Use this URL to cite or link to this record in EThOS: http://ethos.bl.uk/OrderDetails.do?uin=uk.bl.ethos.649800
Title: Clinical and molecular genetic studies in familial adenomatous polyposis and colorectal carcinoma
Author: Dunlop, Malcolm Graham
Awarding Body: University of Edinburgh
Current Institution: University of Edinburgh
Date of Award: 1991
Availability of Full Text:
Access from EThOS:
Full text unavailable from EThOS. Please try the link below.
Access from Institution:
Abstract:
One hundred and forty-six sporadic colorectal carcinomas were analysed. Allele loss was demonstrated in 54% of tumours informative at any locus and in 51 (60%) of the 85 tumours where markers closely flanking the apc gene were informative on both sides. apc gene losses were small interstitial deletions (64%), mitotic recombination events (33%) and whole chromosome loss (3%). No correlation of chromosome 5 allele loss and tumour stage, site or ploidy level was noted, suggesting the early involvement of apc in colorectal carcinogenesis. The smallest common region of deletional overlap involved the locus EF5.44. Linkage analyses have not demonstrated any recombinants with this probe and 3 tumours showed deletions extending centromeric to EF5.44 and 4 other tumours demonstrated deletions extending telomeric from that locus with retention of EF5.44 heterozygosity in each case. These data suggest that EF5.44 is within the apc gene itself and are the first 'signpost' to allow isolation of the gene. Sporadic adenomas demonstrated an overall loss of heterozygosity of 29% (19 of 65 informative) at any chromosome 5 locus. The incidence of allele loss in sporadic adenomas was significantly lower than in carcinomas for overall chromosome 5 loss and for loss at each locus. This suggests that apc gene deletion is permissive for tumour progression and is an early, rate-limiting step. Analysis of large DNA fragments at the EF5.44 locus by pulse field gel electrophoresis was carried out using blood leukocytes from 2 patients who were new mutations for FAP. Using normal parents as controls, a rearranged EF5.44 pulse-field fragment was demonstrated in one of these patients. However this evidence was inconclusive and the further lengthy analysis required to confirm and extend this finding are outwith the remit of this project. If confirmed, this finding supports the deletion mapping data and suggests that EF5.44 is less than 500 kilobases from the apc gene, if not within it. This project has mapped a number of DNA probes around the apc gene and allowed the use of these in the clinical setting. Deletion mapping in colorectal neoplasms has demonstrated the consistent and specific involvement of that gene in colorectal carcinogenesis and appears to be permissive for adenoma-carcinoma progression. The demonstration and delineation of small interstitial deletions in malignant tissue have allowed localisation of the apc gene to a very small chromosomal region. This novel means of gene mapping has allowed isolation of a gene involved in the development of one of the most common human malignancies.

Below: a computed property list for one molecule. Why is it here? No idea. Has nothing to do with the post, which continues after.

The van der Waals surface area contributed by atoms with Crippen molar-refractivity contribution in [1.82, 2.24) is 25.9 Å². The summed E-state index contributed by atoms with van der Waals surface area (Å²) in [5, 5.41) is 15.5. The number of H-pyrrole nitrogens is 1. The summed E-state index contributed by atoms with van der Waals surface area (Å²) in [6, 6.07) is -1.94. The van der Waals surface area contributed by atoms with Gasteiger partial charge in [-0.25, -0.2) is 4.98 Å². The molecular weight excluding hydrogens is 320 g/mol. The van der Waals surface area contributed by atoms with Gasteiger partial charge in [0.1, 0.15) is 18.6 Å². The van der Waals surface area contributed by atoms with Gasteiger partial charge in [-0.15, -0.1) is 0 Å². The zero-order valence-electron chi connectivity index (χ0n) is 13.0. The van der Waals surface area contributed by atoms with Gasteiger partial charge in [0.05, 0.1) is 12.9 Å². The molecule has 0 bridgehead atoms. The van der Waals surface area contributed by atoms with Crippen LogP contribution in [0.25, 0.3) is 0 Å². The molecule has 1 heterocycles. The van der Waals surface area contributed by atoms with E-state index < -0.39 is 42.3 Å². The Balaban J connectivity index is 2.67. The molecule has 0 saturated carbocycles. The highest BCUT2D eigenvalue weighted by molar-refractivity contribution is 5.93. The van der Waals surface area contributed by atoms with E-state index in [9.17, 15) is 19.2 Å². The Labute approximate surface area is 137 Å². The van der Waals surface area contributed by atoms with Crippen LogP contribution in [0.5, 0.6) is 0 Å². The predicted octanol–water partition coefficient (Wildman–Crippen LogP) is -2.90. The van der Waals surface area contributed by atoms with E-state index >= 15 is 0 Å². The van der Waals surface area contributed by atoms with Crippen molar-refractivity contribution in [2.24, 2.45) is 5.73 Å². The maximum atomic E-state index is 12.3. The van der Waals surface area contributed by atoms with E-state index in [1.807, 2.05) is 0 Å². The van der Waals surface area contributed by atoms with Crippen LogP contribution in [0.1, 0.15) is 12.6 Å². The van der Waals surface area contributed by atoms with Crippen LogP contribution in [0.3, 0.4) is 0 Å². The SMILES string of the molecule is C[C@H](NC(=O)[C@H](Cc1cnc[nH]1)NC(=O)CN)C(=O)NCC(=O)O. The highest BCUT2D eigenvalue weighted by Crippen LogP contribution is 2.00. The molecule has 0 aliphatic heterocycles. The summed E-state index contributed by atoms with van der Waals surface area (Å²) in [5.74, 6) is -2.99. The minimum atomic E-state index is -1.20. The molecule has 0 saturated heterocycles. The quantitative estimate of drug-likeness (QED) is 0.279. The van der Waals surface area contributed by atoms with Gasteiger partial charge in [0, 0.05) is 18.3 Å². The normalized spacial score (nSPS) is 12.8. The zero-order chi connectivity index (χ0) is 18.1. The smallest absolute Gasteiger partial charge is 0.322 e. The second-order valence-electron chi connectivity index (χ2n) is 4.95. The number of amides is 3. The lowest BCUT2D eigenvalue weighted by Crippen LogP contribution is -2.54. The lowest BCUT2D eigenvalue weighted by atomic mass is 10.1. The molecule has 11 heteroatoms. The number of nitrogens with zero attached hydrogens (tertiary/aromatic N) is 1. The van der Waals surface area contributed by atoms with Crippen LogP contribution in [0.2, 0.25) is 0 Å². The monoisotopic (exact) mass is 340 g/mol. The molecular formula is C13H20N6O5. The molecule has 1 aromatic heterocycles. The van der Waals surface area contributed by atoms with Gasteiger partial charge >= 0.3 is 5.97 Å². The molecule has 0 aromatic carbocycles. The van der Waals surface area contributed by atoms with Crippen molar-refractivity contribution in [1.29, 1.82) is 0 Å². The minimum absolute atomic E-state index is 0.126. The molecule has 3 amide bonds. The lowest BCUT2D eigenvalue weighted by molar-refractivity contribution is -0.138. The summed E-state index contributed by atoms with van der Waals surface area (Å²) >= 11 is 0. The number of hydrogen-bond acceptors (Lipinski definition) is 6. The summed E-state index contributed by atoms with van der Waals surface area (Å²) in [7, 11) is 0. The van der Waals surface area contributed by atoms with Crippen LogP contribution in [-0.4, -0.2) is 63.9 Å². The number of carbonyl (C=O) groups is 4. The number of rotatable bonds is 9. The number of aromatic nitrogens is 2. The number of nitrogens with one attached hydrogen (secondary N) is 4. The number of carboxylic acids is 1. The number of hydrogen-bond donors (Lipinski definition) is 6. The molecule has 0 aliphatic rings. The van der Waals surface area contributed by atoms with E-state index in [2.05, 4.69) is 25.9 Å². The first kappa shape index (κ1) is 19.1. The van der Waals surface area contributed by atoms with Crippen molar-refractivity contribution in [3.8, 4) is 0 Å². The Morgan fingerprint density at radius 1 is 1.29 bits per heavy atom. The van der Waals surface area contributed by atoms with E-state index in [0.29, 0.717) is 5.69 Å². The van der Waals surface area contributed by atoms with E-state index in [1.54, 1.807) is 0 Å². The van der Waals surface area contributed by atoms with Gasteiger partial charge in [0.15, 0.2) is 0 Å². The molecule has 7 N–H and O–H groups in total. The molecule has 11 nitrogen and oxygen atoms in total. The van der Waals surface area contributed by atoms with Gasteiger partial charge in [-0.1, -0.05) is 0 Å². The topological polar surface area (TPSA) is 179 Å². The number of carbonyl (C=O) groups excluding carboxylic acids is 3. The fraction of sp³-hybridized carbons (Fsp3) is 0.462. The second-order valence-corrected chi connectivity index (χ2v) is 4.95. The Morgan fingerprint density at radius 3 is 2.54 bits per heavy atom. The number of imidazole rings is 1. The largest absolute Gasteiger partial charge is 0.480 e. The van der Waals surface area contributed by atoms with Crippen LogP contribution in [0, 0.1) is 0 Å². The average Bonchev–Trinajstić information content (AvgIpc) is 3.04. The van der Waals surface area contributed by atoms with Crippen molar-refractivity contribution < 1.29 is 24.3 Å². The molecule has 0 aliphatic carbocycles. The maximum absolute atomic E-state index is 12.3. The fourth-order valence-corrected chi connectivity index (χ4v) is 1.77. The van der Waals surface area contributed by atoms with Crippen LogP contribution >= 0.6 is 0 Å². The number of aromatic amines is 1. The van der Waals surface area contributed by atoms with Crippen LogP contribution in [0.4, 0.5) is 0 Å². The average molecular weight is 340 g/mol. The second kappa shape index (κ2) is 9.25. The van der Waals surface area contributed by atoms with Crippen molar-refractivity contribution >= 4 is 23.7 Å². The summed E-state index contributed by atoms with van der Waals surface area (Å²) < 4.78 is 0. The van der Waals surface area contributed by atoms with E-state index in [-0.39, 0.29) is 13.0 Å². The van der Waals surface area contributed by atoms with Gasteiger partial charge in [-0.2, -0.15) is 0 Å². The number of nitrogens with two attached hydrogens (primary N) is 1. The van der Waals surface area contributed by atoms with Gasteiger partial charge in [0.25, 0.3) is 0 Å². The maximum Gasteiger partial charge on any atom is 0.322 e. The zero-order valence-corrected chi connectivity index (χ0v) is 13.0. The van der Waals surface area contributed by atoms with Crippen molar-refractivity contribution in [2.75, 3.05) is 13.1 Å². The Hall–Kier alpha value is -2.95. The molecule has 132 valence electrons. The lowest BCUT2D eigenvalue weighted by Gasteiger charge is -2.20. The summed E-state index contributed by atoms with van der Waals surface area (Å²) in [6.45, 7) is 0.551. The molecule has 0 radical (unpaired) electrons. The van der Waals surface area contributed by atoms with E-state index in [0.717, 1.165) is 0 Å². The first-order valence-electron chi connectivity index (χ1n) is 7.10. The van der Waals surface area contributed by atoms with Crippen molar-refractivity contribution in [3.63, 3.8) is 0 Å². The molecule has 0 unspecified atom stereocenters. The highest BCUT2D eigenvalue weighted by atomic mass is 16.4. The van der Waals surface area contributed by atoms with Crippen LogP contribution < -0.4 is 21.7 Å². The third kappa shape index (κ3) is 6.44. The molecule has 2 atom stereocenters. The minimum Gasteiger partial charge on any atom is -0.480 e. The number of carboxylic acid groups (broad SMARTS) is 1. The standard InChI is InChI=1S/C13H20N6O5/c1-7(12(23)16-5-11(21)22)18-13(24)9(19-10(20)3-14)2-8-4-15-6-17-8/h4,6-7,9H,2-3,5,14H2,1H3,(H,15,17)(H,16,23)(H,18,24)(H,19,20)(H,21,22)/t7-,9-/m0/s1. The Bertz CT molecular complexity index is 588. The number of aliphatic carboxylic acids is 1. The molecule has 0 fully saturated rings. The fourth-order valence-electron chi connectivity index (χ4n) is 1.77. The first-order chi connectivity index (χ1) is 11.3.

Supervisor: Not available Sponsor: Not available
Qualification Name: Thesis (M.D.) Qualification Level: Doctoral
EThOS ID: uk.bl.ethos.649800  DOI: Not available
Share: